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Pickup Trucks Vs. Sedans: A Lose-Lose Situation

By Jason Bottlinger on October 6, 2020

Pickups are incredibly useful for Nebraska drivers. For those that work in the construction, agricultural, or industrial industries, these vehicles allow you to easily transport equipment and materials to job sites. Some households will even call upon a pickup driver to help with moving furniture or DIY projects. But, unfortunately, most pickups fall behind other vehicles when it comes to safety.

What Are the Dangers Associated with Pickup Trucks?

Until 1999, pickup trucks were exempt from federal safety regulations. Many pickups did not have anti-lock brakes, airbags, or other important safety features found in sedans. The good news is that after 1999, pickups became subject to the same federal safety standards as cars, including side-impact crash standards and dual airbags. However, very few large pickups and no small pickups qualify for Insurance Institute for Highway Safety (IIHS) top safety picks. As the IIHS is one of the two major organizations that review vehicle safety through crash tests, failing to achieve high marks on their tests is cause for concern.

Most pickups that failed to meet IIHS standards did not achieve:

  • Good (G) rating in safety tests including driver-side small overlap front, moderate overlap front, side, roof strength, and head restraints;
  • G or Acceptable (A) rating for the passenger-side small overlap front test;
  • G or A headlight rating; and
  • Advanced or Superior rating for front crash prevention.

Much of this has to do with how trucks are designed and manufactured. When a truck is built, the passenger compartment is bolted onto the rigid frame of the truck, as compared to passenger cars which are built with a unibody design. This design makes the vehicle stronger and more rigid and not as easily collapsible when hit from the front. However, the impact of the head-on pickup accidents gets transferred back into the passenger compartment, increasing the risk of occupant injury or death.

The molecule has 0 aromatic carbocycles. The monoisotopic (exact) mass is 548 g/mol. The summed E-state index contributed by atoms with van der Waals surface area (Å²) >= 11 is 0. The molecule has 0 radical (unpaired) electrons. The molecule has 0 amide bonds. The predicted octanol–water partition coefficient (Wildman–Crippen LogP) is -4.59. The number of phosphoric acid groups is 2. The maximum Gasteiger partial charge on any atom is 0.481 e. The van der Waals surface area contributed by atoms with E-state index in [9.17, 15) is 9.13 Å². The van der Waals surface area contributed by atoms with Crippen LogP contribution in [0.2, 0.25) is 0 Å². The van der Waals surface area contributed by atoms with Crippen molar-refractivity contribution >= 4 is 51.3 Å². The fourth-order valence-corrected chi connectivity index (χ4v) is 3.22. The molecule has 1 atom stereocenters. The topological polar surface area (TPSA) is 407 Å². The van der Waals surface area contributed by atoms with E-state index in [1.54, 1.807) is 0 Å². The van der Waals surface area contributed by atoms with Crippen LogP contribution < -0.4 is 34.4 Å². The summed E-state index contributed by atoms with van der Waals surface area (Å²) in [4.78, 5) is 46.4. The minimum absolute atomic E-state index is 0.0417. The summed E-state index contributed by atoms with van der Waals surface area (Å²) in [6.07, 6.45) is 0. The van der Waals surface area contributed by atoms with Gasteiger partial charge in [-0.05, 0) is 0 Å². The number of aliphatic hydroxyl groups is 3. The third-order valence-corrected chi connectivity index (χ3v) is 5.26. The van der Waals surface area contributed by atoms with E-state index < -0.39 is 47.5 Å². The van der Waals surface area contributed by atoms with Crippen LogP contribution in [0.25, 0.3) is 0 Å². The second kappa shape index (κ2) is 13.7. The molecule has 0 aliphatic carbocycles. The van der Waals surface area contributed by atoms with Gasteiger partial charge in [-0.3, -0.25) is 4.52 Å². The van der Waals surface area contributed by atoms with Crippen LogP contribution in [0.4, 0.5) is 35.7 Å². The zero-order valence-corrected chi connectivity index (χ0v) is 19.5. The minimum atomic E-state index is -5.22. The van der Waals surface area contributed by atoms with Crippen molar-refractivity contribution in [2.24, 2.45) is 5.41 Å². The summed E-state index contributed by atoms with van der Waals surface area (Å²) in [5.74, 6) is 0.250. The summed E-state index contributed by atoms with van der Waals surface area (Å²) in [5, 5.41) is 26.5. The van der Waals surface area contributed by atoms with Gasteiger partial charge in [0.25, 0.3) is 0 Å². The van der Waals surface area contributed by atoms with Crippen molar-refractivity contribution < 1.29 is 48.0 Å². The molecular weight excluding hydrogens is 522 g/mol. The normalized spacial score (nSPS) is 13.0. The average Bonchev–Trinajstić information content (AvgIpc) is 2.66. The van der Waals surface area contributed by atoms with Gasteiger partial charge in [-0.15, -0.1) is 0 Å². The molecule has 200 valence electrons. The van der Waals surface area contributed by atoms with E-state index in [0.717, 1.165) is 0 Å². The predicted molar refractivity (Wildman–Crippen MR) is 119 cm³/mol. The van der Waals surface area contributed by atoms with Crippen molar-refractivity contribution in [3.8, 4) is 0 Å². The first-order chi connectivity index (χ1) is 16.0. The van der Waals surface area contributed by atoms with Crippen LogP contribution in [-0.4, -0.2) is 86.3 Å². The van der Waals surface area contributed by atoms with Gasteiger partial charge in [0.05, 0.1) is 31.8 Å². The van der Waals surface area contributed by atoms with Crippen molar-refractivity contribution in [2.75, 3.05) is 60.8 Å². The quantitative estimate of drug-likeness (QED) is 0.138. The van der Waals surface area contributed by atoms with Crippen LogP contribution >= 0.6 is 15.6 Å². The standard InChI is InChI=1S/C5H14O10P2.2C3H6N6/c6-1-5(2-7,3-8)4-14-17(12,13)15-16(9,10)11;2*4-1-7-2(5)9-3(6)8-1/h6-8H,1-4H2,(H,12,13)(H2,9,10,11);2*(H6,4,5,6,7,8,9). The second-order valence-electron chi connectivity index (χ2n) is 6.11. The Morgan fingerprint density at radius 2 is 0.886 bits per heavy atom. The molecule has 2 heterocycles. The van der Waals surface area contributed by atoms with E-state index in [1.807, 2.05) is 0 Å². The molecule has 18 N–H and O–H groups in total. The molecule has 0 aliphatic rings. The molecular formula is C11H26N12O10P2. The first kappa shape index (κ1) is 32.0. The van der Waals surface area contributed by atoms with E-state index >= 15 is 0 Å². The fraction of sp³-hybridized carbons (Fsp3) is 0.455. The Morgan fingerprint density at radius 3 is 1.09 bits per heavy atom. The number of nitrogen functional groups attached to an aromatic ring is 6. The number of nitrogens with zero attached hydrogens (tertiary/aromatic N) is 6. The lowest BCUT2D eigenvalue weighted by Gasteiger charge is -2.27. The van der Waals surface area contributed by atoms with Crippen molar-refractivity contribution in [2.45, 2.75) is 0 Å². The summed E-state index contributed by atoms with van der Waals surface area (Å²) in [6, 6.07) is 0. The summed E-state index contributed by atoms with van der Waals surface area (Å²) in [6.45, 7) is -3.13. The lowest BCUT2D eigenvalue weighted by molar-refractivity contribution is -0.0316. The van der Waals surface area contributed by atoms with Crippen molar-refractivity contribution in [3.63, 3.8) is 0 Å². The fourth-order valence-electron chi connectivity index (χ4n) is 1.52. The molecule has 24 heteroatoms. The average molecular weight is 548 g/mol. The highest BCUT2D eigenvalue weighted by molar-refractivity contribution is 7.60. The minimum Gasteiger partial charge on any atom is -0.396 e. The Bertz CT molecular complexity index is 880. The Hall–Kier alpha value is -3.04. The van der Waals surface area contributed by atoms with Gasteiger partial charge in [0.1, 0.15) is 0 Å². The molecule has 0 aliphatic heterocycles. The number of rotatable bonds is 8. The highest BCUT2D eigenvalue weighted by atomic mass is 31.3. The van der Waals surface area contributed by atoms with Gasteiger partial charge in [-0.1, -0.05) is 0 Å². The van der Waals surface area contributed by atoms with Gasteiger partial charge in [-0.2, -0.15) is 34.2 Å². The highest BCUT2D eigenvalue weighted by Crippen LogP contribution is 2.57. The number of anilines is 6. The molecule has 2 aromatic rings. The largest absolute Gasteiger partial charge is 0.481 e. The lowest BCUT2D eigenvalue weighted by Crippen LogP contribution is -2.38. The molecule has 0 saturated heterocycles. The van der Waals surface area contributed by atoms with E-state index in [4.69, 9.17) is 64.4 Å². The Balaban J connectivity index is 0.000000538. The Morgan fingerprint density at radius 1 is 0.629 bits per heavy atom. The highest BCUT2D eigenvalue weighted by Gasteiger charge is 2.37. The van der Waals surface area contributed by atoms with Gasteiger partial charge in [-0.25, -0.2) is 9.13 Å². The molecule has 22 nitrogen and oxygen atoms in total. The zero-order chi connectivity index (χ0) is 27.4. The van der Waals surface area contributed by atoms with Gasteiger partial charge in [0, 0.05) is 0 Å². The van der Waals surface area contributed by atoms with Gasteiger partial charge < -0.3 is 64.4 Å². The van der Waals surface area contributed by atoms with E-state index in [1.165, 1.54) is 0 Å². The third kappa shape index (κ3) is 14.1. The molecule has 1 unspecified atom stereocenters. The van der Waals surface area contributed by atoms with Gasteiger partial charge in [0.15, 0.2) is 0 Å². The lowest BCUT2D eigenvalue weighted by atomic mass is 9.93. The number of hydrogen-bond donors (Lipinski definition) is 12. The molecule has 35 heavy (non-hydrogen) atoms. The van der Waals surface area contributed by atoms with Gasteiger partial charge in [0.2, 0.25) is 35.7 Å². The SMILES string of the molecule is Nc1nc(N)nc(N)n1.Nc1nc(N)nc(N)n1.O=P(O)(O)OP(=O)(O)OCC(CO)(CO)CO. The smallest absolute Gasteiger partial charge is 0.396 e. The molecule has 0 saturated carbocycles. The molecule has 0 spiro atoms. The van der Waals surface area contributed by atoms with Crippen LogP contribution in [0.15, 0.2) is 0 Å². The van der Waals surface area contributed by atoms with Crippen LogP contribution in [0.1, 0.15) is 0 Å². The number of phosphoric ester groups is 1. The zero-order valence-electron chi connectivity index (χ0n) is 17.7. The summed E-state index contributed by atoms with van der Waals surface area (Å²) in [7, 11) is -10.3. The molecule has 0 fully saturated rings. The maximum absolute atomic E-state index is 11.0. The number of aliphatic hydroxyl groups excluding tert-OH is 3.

What if a Pickup Hits a Sedan?

Pickups are two and a half times more likely than cars and minivans to be involved in a crash that is fatal for a car or minivan driver, according to a study conducted by the IIHS. Vehicle weight plays a major factor in these statistics. Researchers found, in crashes with lighter pickups weighing between 3,500 and 4,000 pounds, the car driver death rate is 23% higher than in crashes involving cars of similar weight.

In earlier years, death rates among light pickup drivers were much higher than death rates among full-sized pickup drivers. However, from 2013 to 2016, there was not much of an increase in fatalities among lighter pickup drivers over drivers of full-size pickups. Higher curb weight no longer plays as important a role in protecting pickup occupants.

Are SUVs a Better Option?

There has been a trend among SUVs toward increased compatibility with cars and minivans. These vehicles often perform the same roles as pickups, allowing drivers to haul a large amount of cargo or equipment in a single trip. They also function well for families due to having several more seats. But how do they perform in accidents?

Newer SUV designs have lowered the front ends of these vehicles to align better with the energy-absorbing structures in cars. These design changes are the result of voluntary commitments by automobile manufacturers in 2003, brokered by IIHS. The new study found that car drivers are killed in crashes with one to four-year-old SUVs at a rate of only 28% higher than the rate at which car drivers are killed in collisions with other cars. This is actually a large drop from previous years where the number reached as high as 59%. Thus, they have become relatively safer and may be a better option than pickups.

Injured in a Pickup Accident?

Because of how devastating a pickup accident can be, both to occupants and other drivers, most victims are left with serious injuries and costly medical bills. That is why your best option could be to file an auto accident claim against the negligent driver who caused the accident. An auto accident claim can help you cover your medical bills, lost wages, and reimburse you for the pain you have suffered.

But to file a successful claim and receive fair treatment from insurance companies, you will need the aid of a knowledgeable Omaha auto accident attorney. At Bottlinger Law L.L.C., we can provide just that aid. We work on a contingency fee basis, meaning we do not accept a dime of your money unless we win you compensation. To schedule a no-cost initial consultation, call us at (402) 505-8234.

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Posted in: Car Accidents

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